Furthermore, there is another counter clockwise rotating eddy and pulses of “blue marlin water” coming up from the southeast, east of Long Island and east of Rum Cay pushing northward that is likely to continue to improve the conditions in the southeast Bahamas and eventually change the conditions in the eastern and northern Bahamas over the course of the next month or two.
Figure 3: This years conditions were derived from a variety of infrared sensors to get SST from NASA, NOAA, and ESA’s Sentinel 3 satellites during March 16-20, 2022 and Figure 4: Derived from the ocean color/chlorophyll imagery during March 16-20, 2022 from the ESA Sentinel 3 satellites, VIIRS sensors on SNPP satellite in combination with the Aqua and Terra sensor on the MODIS satellites provided by the University of Delaware and University of Wisconsin. We consider this an image pair.
Even though the overall SST is warmer than the last couple of years it is still within the standard deviation of the 15-20 year mean. Therefore, we think the more important factor of the arrival of the larger populations of tunas and marlin this year is the distribution of the darker “blue marlin water” in and where it will move to in the next few weeks. We see evidence of pathways of this more productive water toward Berry Islands from the east and into Exuma Sound from south of Cat Island, which is a good sign for the interior Bahamas Islands. If the wind and water is pushing into the Pocket south and southwest of Chub Cay, it can produce very good fishing action for the upcoming tournaments and fun fishing. Further west we continue to observe the traditional counter-clockwise rotating eddy centered in the Northwest Providence Channel over the Tuna Canyon area, this eddy pulls in Gulf Stream water and interacts with the Island banks and provides good conditions for tuna, dolphin, wahoo and even marlin in this area. Farther north, north of Walker’s Cay and the Abaco Islands there are lots of eddies and dynamics going on right now and we expect the conditions to continue to improve as the northern eddies move and develop and the water warms. The conditions that are closer to the Gulf Stream tend to change more rapidly and not stay in one position too long.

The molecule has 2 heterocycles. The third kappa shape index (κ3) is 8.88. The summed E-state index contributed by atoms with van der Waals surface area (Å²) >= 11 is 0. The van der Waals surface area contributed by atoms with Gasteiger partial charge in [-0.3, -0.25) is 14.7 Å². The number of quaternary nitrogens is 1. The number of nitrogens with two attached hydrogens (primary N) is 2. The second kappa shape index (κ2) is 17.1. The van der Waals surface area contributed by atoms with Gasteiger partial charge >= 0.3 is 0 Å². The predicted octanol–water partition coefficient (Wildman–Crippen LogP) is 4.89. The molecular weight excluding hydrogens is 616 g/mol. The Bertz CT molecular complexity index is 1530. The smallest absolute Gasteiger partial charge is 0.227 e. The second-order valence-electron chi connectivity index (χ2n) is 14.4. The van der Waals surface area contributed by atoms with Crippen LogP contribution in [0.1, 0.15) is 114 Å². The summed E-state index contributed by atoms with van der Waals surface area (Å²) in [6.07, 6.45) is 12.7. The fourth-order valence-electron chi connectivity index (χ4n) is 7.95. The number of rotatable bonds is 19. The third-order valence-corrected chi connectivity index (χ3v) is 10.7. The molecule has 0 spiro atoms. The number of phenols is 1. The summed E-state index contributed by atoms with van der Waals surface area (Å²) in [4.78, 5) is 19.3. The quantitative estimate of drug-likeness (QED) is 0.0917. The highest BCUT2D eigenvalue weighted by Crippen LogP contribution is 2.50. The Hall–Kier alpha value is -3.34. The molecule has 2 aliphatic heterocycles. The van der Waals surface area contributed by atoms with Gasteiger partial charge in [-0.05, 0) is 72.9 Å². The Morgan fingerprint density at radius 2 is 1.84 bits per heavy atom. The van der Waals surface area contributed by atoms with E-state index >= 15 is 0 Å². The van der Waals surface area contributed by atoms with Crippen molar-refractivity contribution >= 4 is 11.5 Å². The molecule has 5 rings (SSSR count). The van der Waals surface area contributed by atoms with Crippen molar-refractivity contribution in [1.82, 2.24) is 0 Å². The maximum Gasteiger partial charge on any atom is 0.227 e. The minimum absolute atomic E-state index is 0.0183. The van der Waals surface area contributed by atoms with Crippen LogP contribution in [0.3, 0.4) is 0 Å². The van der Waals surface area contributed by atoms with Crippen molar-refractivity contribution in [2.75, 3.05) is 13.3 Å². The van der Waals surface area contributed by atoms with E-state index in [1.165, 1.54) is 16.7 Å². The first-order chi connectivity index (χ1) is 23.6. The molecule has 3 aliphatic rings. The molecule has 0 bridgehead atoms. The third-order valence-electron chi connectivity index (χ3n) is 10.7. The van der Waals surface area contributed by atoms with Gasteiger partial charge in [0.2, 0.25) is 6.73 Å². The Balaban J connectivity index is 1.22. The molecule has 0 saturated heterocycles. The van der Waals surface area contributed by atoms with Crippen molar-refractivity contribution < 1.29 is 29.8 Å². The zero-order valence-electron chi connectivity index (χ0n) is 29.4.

To back up our ocean observations, there is nothing more valuable as client feedback and reliable fishing reports. With that said, we have heard of blue marlin and dolphin being caught north of Walkers, north of Matanilla Shoals near the corner and on the eastern side of the Gulf Stream the past month. The majority of the better action has been northeast Eleuthera, east Abaco Islands with blue marlin, sailfish, wahoo and lots of dolphin. Out of the Chub Cay and Berry Islands area, dolphin and a few sailfish and blue marlin have been caught the past month or so. East of Cat Island, we have had reports of plenty of dolphin (earlier than normal), a few blue marlin and decent wahoo action over the past week with pretty “blue marlin water” not too far offshore, which lines up with our ocean conditions and analysis.
As the water warms in the coming weeks we again anticipate that a substantially higher amount of marlin, tuna and other species will continue to be moved closer to the Bahamas Islands especially in the northern Islands. These present conditions are normal to above average and quality pre-season conditions in many areas, which is promising. ROFFS™ will be monitoring these and other conditions that develop over the next several weeks and months as we do in other areas.
Seasonal Concluding Thoughts
Based on what we have been observing in March thus far, we would like to divide the Bahamas areas in two sections.